Congressman Brian Bilbray (R-San Diego) objected to the $1 trillion price tag. “This is the wrong prescription when unemployment is at 10.2 percent in San Diego and Congress has already spent trillions of dollars on the Wall Street Bialout, the AIG bailouts, the auto bailout and the stimulus bill,” he said. He also stated (incorrectly) that the bill would fund healthcare for illegal immigrants.


Darrell Issa, the Republican representing northeast San Diego County, said the bill will “add to an exploding federal deficit, make it more lucrative for trial lawyers to sue doctors, and take away health care choice.”

Democrats took sharp jabs at San Diego Republicans who voted against the reform bill. In an editorial titled “Bilbray, Hunter & Issa Need a Shot of Reality,” 50th Congressional candidate Francine Busby added, “It’s way past time to stop the empty excuses, tired remedies and baseless accusations in regards to healthcare reform…This is a very personal issue. In San Diego County, over 600,000 or 20.2% of people are uninsured and tens of thousands more are under-insured. According to the U.S. census Bureau, in Bilbray’s own Congressional district, 15.8%, or over 103,000 people, are currently without health insurance. In fact, under Mr. Bilbray’s preferred plan, none of those 103,000 will gain access ot healthcare,” she said, referring to a report by the nonpartisan Congressional Budget Office on the Republican healthcare plan which was not voted upon in the House.


Busby asked pointedly, “What solace does Mr. Bilbray offer his constiuents who have no hope of gaining access to insurance? Tone deaf remarks about illegals, tort reform and tax credits won’t get them in the door to see the doctor.”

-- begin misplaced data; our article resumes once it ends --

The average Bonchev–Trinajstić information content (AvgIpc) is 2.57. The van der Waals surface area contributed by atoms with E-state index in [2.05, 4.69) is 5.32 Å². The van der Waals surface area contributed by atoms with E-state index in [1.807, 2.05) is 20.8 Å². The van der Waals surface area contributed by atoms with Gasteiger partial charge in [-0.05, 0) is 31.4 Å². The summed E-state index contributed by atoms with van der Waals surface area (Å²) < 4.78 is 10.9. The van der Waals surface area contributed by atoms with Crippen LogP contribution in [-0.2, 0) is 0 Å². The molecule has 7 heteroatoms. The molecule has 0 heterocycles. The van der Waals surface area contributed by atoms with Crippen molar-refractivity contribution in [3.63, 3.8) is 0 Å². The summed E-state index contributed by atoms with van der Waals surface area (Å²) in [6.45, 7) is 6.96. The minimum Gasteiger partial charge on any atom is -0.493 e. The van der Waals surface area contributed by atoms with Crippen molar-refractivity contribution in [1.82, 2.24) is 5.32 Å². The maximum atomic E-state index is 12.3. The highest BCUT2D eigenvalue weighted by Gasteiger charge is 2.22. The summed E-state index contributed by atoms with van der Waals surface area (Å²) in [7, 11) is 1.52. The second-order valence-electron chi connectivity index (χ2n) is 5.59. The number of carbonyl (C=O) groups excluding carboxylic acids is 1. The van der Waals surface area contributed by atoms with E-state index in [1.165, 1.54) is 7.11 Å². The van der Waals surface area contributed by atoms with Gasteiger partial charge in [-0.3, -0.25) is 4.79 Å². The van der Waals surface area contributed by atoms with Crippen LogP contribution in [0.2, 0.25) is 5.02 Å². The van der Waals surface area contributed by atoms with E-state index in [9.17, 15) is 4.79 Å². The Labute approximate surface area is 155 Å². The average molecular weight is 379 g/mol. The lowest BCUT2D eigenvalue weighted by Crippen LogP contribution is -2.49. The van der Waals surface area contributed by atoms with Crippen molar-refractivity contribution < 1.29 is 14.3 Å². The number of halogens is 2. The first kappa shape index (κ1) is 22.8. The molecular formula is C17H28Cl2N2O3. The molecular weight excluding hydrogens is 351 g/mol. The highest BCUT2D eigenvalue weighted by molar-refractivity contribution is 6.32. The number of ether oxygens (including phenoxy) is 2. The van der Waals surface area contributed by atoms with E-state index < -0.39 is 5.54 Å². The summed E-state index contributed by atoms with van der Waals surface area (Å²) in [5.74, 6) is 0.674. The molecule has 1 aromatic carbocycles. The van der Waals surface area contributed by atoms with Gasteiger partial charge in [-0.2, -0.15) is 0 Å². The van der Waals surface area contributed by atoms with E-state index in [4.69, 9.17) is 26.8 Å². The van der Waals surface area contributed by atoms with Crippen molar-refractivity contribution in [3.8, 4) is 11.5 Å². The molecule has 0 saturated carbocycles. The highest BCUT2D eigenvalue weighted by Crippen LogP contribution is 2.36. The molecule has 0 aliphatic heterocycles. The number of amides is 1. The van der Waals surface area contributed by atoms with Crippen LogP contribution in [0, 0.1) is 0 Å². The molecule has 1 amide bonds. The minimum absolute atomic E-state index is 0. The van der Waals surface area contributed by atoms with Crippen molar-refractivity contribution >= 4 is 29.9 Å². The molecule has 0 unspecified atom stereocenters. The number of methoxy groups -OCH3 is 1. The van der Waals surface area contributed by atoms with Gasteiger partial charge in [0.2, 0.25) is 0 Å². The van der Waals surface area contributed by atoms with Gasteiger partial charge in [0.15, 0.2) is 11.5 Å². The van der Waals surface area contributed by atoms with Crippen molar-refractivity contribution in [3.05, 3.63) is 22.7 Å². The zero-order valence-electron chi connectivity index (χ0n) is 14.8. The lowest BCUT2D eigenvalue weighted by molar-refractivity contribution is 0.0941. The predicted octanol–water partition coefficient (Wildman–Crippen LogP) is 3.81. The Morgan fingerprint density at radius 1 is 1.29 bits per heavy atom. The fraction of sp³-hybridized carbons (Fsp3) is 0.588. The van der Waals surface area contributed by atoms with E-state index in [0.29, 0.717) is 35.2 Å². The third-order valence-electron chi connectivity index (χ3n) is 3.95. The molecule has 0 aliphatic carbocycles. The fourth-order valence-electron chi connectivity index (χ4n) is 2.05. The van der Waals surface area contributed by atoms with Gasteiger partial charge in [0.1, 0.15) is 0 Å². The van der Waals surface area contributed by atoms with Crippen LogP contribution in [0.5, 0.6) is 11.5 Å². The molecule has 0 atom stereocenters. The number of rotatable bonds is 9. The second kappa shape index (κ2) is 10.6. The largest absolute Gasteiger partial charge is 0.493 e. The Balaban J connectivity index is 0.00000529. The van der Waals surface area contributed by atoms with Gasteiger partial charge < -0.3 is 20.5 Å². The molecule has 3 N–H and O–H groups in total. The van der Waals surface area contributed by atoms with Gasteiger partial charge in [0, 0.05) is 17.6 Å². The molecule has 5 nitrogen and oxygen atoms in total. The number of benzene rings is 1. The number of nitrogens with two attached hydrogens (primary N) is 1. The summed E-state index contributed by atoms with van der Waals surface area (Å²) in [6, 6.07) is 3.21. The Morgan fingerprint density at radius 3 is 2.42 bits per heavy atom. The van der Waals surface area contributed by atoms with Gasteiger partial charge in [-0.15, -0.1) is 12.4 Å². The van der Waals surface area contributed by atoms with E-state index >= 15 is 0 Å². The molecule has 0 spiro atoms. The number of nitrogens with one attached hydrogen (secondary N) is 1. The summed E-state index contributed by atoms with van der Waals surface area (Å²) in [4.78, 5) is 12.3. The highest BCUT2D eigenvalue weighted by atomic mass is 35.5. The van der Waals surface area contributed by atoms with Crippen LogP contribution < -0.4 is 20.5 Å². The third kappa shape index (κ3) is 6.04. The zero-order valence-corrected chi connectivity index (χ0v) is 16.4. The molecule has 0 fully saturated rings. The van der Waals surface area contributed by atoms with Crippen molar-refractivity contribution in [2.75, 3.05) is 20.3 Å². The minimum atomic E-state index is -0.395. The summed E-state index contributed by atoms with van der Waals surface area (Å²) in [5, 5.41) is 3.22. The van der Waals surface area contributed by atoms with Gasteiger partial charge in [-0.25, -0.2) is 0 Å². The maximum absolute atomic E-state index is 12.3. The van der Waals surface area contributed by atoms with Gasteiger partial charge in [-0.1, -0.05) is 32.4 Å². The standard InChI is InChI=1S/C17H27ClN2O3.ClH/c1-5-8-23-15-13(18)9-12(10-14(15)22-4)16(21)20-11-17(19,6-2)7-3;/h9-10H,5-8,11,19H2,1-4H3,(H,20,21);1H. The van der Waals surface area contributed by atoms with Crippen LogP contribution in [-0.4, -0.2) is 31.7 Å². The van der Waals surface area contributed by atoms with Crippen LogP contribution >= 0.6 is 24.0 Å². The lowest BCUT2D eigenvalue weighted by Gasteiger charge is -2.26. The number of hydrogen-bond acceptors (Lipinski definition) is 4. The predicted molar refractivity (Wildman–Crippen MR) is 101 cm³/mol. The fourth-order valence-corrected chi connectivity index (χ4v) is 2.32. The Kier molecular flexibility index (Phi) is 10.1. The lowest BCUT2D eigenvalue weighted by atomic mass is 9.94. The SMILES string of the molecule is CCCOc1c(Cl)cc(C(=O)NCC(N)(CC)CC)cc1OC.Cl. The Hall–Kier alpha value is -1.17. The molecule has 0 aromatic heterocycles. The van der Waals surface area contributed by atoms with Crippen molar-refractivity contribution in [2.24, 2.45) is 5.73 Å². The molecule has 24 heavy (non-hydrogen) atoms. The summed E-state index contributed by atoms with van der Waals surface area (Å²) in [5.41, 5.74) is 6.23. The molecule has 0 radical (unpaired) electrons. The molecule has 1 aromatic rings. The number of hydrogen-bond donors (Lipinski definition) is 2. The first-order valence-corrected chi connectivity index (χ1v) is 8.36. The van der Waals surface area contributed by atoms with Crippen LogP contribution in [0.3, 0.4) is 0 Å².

Tracy Emblem, also a Democratic candidate seeking Bilbray’s seat, blasted Bilbray for “doing nothing” while “more people die and more and more workers and families lose their health care coverage along with their jobs…Governments of all other industrialized countries have found it less expensive to provide comprehensive universal coverage.”


She concluded, “The public option may not be popular with the insurance industry, but it is the most cost effective approach to health care. The California Nurses Association, in conjunction with the Institute of Health & Socio-Economic Policy and a number of other boards, outlined a plan worth evaluating for the cost-effective delivery of health care,” she said, referring to a single-payer healthcare bill passed by California’s Legislature but vetoed by Governor Arnold Schwarzenegger. “We must triage our taxpayer dollars and begin to consider policies which put people and American families first.”

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Emblem Nailed It Right On the Head

Opponents of health care reform don't want to budge or even consider the opinion of our health care providers because they see this crucial re-haul as a threat to their profit margin. There's no doubt that health insurance reform isn't popular with the insurance industry, they have spent millions on ad campaigns to spread lies and confuse the general public. Let's be honest, letting them try to derail health care reform is like asking two wolves and a sheep to vote on what's for dinner. I live in the 50th and it's refreshing to finally have an out spoken advocate on real issues. I'm backing the fresh face because unlike the canned answers you get from career politicians, Tracy Emblem is a straight shooter.